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My view of the oil for food kickbacks is similar to yours, but not quite the same. Yes it is a case of the pot calling the kettle black, and the instrumentalization of the scandal as a stick to bash SecGen and the UN as a whole was very annoying. However, I do think that Kofi deserves some blame here. My impression is that he is someone very reluctant to hold senior UN officials to account for serious ethical lapses and not at all sympathetic to whistleblowers. He is a highly competent product of the career UN bureaucracy, but very much part of its institutional culture. It's not just the OIF but also the sexual harassment stuff.  

And as a child of mid level international organization employees I was 'shocked, shocked' to hear that there might be corruption at the UN. Way too many senior international organization managers are there through patronage rather than merit. Accountability is close to non existent, petty corruption (junkets, gifts) is rife.  Again, I'm not saying that this is something unusual for a public bureaucracy, but one shouldn't have any illusions about the UN being any more pure than, say, the DOD or your typical US state bureaucracy.  At the same time, just as one seeks to eliminate that sort of stuff at home, one should also do so at the UN.

by MarekNYC on Fri Dec 2nd, 2005 at 11:31:44 PM EST
Way too many senior international organization managers are there through patronage rather than merit.

There is an unfortunate policy in the Secretariat and some of the larger agencies of geographical distribution of posts.  Some countries have reasonably transparent and competitive processes to select such staff.  Others are using the quota as a means to dispense favors.

There is a need for reform in the UN, and a decent initiative has been underway throughout this year - that is until Bolton showed up.  I did an entry on this back in late August.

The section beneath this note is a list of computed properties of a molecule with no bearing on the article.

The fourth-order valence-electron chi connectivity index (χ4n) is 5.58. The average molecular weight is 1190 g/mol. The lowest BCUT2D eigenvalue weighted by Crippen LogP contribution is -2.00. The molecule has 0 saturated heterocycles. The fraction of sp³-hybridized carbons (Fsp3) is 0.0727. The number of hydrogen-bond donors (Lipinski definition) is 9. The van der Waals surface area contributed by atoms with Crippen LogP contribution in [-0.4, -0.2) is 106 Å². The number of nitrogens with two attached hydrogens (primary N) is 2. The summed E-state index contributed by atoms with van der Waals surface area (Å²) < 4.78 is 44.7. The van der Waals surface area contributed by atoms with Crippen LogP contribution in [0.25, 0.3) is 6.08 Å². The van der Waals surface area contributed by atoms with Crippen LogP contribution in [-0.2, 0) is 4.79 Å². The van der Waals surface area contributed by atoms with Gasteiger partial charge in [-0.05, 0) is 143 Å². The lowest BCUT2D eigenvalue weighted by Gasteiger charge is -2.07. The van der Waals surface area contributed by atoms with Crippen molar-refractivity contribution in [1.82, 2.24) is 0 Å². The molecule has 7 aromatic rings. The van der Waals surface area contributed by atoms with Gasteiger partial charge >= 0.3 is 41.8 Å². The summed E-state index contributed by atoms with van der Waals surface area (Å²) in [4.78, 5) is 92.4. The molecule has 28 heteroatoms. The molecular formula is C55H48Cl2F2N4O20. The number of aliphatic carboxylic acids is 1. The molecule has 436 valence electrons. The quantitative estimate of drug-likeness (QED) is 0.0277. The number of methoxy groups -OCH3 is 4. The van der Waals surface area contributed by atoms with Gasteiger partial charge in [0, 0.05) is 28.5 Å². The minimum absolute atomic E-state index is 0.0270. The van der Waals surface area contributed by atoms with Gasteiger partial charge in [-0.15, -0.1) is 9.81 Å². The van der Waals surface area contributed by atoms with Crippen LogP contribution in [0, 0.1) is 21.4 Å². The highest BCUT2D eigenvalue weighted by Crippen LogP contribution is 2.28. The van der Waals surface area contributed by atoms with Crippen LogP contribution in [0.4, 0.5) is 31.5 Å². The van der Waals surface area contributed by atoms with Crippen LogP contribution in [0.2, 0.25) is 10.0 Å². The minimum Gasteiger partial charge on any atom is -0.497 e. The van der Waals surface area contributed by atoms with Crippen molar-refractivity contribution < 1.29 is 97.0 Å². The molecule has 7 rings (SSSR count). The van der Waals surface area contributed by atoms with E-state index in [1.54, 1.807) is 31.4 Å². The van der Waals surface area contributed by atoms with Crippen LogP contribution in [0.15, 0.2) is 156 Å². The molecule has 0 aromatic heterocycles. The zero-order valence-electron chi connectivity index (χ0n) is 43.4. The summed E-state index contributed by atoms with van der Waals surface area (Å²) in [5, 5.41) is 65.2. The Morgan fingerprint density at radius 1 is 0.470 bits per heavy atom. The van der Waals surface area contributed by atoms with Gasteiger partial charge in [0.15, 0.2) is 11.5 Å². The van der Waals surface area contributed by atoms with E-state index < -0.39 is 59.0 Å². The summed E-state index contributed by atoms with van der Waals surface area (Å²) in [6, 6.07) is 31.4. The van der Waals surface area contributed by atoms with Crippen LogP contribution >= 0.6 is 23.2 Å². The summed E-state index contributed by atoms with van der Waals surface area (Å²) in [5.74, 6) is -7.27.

by ask on Sat Dec 3rd, 2005 at 09:53:39 AM EST
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The same is true of the International Olympic Committee, of course.

The US diplomatic corps may be highly professional, but at the highest levels it is just a way to give campaign donors a paid vacation.

The EU has, in many ways, become an elephant cemetery of sorts, at least as far as Spanish political parties are concerned. The losers of national political battles get sent to the EU Commision or the Parliament (Almunia, Borrell, Vidal Quadras, Mayor Oreja). The UK does the same, just look at Peter Mandelson.

So yes, not only is diplomat a fancy word for spy, but diplomacy is a dirty and corrupt. That doesn't mean that international institutions don't play a role, or don't play it well.

The current woes of the UN have a lot to do with the fact that the US does no longer control the international system that they set up after WWII (same with the WTO, for instance) and wants to dismantle it. The whole oild for food scandal (and the reversal of blame for the 1998 inspector crisis) are just for internal US consumption, to justify arrears or outright  undermining of the institution (a la Bolton) to the US public.

Which leads me back to the suggestion that the rest of the world should just increase their contributions by 28% to make the US's 22% unnecessary. After all, the UN already operated without US funds for several years in the 1980's.

A society committed to the notion that government is always bad will have bad government. And it doesn't have to be that way. — Paul Krugman

by Carrie (migeru at eurotrib dot com) on Sat Dec 3rd, 2005 at 10:08:21 AM EST
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